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Spin-Dependent Reserve Batteries

Spin-Dependent reserve batteries are used for many military and other applications, and are characterized by their long shelf life.

As illustrated in Figure 1, each battery has a metal ampoule, a spring, and an electrode stack for both the anode and cathode. The electrolyte is in the stack's center, and resides inside a metal ampoule. The battery is packaged dry, which results in long-term storage capability. Electrode stacks for spin-dependent batteries consist of electrodes and cell spacers that have annular configurations.

Certain battery-requiring systems, especially military systems, require that batteries be stored and packaged with the electronics. These applications, such as spin-stabilized projectiles and fusing, fare badly with batteries that need to be replaced during their own storage life. Often, it is difficult to create a battery for an environment of high spin forces, including one for artillery projectiles. Recently, however, unique designs of batteries have actually used spin to their advantage, and utilize it for their activation.


The most common spin-dependent reserve batteries use a lead/fluoboric acid/lead dioxide cell. Fluoboric acid is used instead of sulfuric acid as the electrolyte because it performs very well at low temperatures, which is often required in military applications. In the last decade, spin-dependent reserve batteries have employed lithium anodes and have used thionyl chloride for both electrolyte carrier and cathodic depolarizer. Before the creation of the lithium anode, and still in some cases where there is potential danger, a zinc/potassium hydroxide/silver oxide system is utilized. A current example of this version of a spin-reserve battery is used for war missiles, where there is no spin application involved, and the electrolyte is shot into its place by a gas generator.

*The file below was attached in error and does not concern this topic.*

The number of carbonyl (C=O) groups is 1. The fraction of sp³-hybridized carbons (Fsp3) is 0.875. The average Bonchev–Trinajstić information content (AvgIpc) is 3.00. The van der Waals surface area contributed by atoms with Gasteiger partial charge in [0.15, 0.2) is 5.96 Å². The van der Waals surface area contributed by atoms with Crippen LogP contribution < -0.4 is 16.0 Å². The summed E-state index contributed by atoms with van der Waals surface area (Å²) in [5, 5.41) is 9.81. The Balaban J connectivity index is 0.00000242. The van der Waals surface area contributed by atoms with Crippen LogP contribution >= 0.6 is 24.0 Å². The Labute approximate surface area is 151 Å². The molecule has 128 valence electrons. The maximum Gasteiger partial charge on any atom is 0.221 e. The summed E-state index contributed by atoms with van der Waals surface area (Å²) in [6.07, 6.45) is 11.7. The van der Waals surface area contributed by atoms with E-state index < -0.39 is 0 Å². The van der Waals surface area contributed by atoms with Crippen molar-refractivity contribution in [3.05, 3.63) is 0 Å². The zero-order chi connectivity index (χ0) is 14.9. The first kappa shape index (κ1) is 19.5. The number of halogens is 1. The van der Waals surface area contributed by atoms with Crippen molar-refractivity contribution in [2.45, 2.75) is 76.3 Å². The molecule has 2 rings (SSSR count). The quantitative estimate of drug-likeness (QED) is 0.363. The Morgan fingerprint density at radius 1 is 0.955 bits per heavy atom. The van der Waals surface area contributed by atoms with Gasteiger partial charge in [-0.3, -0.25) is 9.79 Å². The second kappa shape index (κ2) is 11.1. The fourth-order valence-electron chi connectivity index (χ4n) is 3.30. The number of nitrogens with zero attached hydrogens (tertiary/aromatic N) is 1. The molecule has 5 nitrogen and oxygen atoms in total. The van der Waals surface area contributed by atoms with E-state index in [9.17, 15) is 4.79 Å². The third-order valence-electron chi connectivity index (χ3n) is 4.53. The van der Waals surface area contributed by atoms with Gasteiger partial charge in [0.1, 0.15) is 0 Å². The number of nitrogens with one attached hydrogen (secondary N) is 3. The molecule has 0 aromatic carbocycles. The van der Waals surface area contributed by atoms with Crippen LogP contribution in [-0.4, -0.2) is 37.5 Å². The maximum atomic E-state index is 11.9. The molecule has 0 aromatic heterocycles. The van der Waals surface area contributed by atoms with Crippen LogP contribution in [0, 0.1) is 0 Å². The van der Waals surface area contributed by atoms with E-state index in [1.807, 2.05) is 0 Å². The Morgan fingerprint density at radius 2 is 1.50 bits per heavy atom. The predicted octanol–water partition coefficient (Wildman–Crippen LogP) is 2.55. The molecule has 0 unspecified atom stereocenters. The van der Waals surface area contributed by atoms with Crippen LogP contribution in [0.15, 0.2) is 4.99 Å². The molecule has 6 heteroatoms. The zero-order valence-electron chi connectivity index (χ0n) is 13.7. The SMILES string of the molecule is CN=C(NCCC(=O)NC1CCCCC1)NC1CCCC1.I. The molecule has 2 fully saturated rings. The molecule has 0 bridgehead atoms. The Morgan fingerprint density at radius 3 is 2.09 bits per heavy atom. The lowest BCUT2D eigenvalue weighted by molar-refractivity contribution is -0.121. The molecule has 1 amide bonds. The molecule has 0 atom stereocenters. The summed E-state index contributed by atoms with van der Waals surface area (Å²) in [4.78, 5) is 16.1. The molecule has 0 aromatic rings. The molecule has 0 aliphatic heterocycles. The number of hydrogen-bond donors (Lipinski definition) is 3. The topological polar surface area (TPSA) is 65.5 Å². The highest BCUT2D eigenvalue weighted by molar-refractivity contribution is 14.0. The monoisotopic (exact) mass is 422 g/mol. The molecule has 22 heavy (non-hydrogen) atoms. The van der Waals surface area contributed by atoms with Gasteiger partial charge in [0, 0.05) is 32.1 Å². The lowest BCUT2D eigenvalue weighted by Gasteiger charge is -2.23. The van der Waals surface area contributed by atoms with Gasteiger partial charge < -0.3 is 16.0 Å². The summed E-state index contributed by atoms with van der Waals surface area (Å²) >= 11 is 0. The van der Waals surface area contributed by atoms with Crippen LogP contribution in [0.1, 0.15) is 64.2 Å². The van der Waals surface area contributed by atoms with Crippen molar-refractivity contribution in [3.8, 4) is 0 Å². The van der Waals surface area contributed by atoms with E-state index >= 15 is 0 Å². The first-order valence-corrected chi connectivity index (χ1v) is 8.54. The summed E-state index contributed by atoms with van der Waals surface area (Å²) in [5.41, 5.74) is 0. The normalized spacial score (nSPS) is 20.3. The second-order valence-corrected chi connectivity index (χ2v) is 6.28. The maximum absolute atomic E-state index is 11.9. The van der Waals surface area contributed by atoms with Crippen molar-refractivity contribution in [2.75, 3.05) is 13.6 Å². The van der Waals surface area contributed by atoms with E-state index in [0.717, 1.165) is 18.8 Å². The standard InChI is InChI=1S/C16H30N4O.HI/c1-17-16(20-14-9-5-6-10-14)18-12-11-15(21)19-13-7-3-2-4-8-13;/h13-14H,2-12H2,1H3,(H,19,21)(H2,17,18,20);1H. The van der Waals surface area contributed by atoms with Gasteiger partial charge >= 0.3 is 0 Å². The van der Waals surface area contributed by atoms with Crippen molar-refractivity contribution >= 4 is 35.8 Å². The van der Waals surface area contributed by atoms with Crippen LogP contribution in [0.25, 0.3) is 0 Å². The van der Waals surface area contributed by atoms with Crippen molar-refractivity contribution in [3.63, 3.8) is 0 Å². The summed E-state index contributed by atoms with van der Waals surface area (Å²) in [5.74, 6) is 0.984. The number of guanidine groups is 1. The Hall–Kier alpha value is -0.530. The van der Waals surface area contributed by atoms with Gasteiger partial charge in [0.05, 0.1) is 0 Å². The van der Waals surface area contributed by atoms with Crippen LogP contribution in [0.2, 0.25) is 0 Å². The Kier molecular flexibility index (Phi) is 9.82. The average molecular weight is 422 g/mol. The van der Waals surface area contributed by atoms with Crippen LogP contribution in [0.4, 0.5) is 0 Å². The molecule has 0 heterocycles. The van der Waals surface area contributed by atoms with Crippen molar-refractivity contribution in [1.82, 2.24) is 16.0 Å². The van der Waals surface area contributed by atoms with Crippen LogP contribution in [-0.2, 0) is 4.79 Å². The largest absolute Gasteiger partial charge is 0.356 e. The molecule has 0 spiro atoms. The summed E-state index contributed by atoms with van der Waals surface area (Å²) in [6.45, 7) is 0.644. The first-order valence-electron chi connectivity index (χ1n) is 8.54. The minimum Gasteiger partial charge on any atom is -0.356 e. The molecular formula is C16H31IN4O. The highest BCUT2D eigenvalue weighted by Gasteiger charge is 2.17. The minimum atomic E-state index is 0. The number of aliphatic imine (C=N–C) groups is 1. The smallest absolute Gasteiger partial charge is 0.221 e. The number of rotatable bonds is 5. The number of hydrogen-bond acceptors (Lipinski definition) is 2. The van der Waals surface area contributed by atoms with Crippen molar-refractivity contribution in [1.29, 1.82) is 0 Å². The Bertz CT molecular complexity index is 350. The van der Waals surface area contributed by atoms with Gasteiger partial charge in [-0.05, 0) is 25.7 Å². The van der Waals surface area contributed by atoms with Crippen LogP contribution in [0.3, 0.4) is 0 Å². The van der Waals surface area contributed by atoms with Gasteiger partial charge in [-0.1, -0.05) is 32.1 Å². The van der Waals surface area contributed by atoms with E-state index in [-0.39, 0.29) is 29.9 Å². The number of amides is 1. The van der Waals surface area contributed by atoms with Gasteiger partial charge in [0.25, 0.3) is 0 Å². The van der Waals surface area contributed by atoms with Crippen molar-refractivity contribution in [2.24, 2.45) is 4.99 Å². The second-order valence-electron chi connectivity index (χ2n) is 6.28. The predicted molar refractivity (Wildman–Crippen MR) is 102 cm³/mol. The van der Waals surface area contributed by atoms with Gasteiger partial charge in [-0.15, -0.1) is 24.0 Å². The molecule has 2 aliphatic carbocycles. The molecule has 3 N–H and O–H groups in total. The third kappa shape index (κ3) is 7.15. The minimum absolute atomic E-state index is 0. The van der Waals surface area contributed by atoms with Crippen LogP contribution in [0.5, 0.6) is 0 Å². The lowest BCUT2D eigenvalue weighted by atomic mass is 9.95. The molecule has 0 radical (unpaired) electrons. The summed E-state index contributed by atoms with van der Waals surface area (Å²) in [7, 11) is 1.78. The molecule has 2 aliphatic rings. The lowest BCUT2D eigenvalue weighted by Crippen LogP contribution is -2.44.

There are two types of electrode stacks, one for high voltage, which uses bipolar electrodes and positions the anode and cathode materials on opposite sides of a metal substrate, and the other for high current.

The spin-dependent reserve battery's periphery must be sealed because of its annular shape; otherwise the electrolyte has the potential to leak. A plastic block usually forms around the outside of the electrode-spacer stack. Fish paper replaces the plastic block for lead/fluoboric acid/ lead dioxide batteries.

Early liquid-electrolyte reserve batteries used glass ampoules to hold the electrolyte. In certain applications, especially those where a gun is fired, a glass ampoule has the potential to break. When this happens, the battery no longer works as a result of leakage of electrolyte. Spin-dependent reserve batteries utilize a metal ampoule complete with internal cutting mechanisms, some which are activated by spin.

Additional Information

Temperature affects liquid-electrolyte reserve batteries. Lead/lead dioxide/fluoboric acid systems and lithium/thionyl chloride and zinc/potassium hydroxide/silver oxide systems are able to operate between -40 to 60 degrees Celsius. In addition, voltage is a lot lower at low temperatures than at high temperatures, a problem that thermal batteries can fix. The storage life of a spin dependent reserve battery depends on the temperature at which it is stored, with high temperatures resulting in shorter life. Zinc/silver oxide cells, the most vulnerable, usually have a ten-year life span. Lithium/thionyl batteries were developed too recently to know how long their shelf life is, but scientists approximate a long potential.


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